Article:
OPEN-PLAN LIVING IN THE KITCHEN
Today’s kitchen sees us eating, reading, playing, surfing the net, working, conversing and partying. Oh, yes, and of course cooking. In short: the kitchen has become a living space. How so? With the right furniture and appliances.
Is it still the kitchen or is it now the living room? A question that pops into our minds when we see a lot of newly planned dream kitchens. Today more and more kitchens blend seamlessly into the living area around them. Not only in architect’s plans, high-gloss lifestyle magazines and real estate brochures, but also in real life in newly designed houses and apartments. Dividing walls? Not one to be seen.
As trend researchers and interior design experts never tire of saying, this merging of the different living areas is an expression of social change. Because more and more people are living alone and have little contact with their fellow human beings, unless its via digital means, there is a growing number of people who feel lonely and so are looking for alternative, more sociable living situations. As an opposing trend to this increasing individualism, we also wish for a homely place that we can retreat to, in which we can be together with family and friends, and where we feel safe and secure. Often, this lifestyle trend is also referred to using the Danish term hygge, which in English means something like a feeling of cosy contentment. The result: the kitchen is being transformed into a focal point. It is becoming the ultimate living space where people spend time together.
ADMITTEDLY, THIS IS NOT A NEW DEVELOPMENT, BUT SOMETHING THAT WE HAVE BEEN ABLE TO SEE EVOLVING OVER A NUMBER OF YEARS
Admittedly, this is not a new development, but something that we have been able to see evolving over a number of years. And hygge wasn’t born yesterday either. Nevertheless, the degree to which the kitchen is often combined with the living room today is striking. To such an extent that we can hardly recognise it as a kitchen at all. Kitchen furniture could stand in the hallway just as easily as a coat rack, and the kitchen counter with its cooktop is to all intents and purposes a dining table. Classic kitchen units are being replaced by individual, modular furnishings, some of which even stand in the middle of the room. Alongside the cookbooks on the shelf, the collection of thrillers takes up a great deal of space and inside the sofa armrest we can find pots and pans.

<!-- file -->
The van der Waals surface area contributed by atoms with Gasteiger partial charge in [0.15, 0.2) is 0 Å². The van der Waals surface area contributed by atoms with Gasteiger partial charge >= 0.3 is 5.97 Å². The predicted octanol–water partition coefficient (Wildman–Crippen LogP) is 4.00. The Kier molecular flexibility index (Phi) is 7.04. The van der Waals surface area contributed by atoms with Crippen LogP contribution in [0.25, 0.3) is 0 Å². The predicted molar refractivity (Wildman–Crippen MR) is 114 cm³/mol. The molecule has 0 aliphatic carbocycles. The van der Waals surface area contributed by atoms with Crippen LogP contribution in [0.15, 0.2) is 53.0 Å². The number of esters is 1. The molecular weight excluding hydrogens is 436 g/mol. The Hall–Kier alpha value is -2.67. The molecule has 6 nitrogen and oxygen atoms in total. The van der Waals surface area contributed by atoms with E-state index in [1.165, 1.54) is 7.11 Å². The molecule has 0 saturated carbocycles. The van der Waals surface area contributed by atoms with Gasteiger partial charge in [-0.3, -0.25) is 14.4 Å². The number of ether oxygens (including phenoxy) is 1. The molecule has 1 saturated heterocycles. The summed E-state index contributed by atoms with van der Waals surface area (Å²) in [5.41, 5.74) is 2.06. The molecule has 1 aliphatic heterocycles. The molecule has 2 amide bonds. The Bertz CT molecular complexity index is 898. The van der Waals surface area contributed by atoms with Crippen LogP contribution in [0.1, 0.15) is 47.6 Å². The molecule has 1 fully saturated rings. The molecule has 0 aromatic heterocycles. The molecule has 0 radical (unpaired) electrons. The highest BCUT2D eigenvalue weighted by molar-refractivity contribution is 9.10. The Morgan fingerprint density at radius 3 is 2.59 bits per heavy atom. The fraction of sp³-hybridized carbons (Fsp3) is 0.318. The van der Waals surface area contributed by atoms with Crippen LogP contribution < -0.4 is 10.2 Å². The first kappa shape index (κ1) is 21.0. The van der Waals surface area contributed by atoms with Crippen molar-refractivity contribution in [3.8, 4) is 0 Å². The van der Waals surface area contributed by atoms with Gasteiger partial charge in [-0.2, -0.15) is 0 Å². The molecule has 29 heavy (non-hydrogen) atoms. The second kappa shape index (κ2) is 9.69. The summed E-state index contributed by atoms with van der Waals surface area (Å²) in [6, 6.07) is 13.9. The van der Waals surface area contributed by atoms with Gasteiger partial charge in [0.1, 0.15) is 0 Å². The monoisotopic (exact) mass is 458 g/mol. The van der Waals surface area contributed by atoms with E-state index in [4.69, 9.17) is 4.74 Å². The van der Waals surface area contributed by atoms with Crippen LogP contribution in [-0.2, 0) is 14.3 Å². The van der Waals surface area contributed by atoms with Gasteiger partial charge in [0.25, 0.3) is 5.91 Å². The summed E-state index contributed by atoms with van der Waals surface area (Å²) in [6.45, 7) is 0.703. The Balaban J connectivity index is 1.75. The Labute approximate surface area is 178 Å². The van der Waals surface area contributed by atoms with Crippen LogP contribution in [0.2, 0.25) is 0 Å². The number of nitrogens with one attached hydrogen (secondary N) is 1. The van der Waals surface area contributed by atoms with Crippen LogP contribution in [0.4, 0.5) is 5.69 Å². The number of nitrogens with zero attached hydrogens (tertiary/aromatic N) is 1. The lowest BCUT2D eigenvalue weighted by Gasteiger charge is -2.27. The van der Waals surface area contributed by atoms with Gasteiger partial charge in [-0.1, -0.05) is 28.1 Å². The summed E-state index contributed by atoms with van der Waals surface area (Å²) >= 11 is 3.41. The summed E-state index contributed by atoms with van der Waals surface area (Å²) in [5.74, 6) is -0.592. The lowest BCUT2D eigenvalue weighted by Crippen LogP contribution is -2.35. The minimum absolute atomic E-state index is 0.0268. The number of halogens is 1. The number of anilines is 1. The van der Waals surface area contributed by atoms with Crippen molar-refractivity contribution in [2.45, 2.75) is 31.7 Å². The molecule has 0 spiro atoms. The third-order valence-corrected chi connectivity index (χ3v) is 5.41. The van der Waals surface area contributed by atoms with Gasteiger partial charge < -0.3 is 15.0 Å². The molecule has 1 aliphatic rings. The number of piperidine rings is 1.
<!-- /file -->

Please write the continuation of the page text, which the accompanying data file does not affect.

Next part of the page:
Kitchen appliances like the fridge, oven or even the coffee machine disappear behind handleless cupboard doors that look like wall cladding. As they are all virtually silent, we hardly notice them when they're switched on. Nothing disturbs the senses, no extractor hood to bother your eyes, no unpleasant frying and cooking odours in your nose or loud motor noises in your ears. Our cooktop extractor systems can be perfectly integrated into such a kitchen with its modified profile of requirements and blend seamlessly into an open-plan kitchen. Only with this kind of modern kitchen appliances, which can practically make themselves invisible, does the kitchen actually become one with the living room and an all-round living concept.
THE FACT THAT THE ‘LIVING KITCHEN’ IS GRADUALLY TAKING HOLD IS, HOWEVER, IF NOTHING ELSE, TO BE TRACED BACK TO URBAN PLANNING
The fact that the ‘living kitchen’ is gradually taking hold is, however, if nothing else, to be traced back to urban planning. More and more people live in cities where the living space is scarce and expensive. When the kitchen can be used for different purposes, this saves valuable space. What’s more, an open-plan living area looks bigger. This means that the apartment can safely be a bit smaller. And modern, custom-made furniture for open-plan kitchens can help: the unsightly is hidden from view in a flash, meaning that it always looks nice and tidy – especially if we follow the credos of modern tidying coaches like Marie Kondo from Japan and in this world of excess limit our belongings to the bare essentials.
Picture 1 & 2:
Interior design studio: olina Küchen Wels
Picture 3 & 4:
Interior design studio: Celtic Interiors
Photos: Niamh Whitty
Picture 5 & 6:
Interior design studio: Flatwhite
Interior design studio: Sylvain Liegeois
Photos: Fabian Rouwette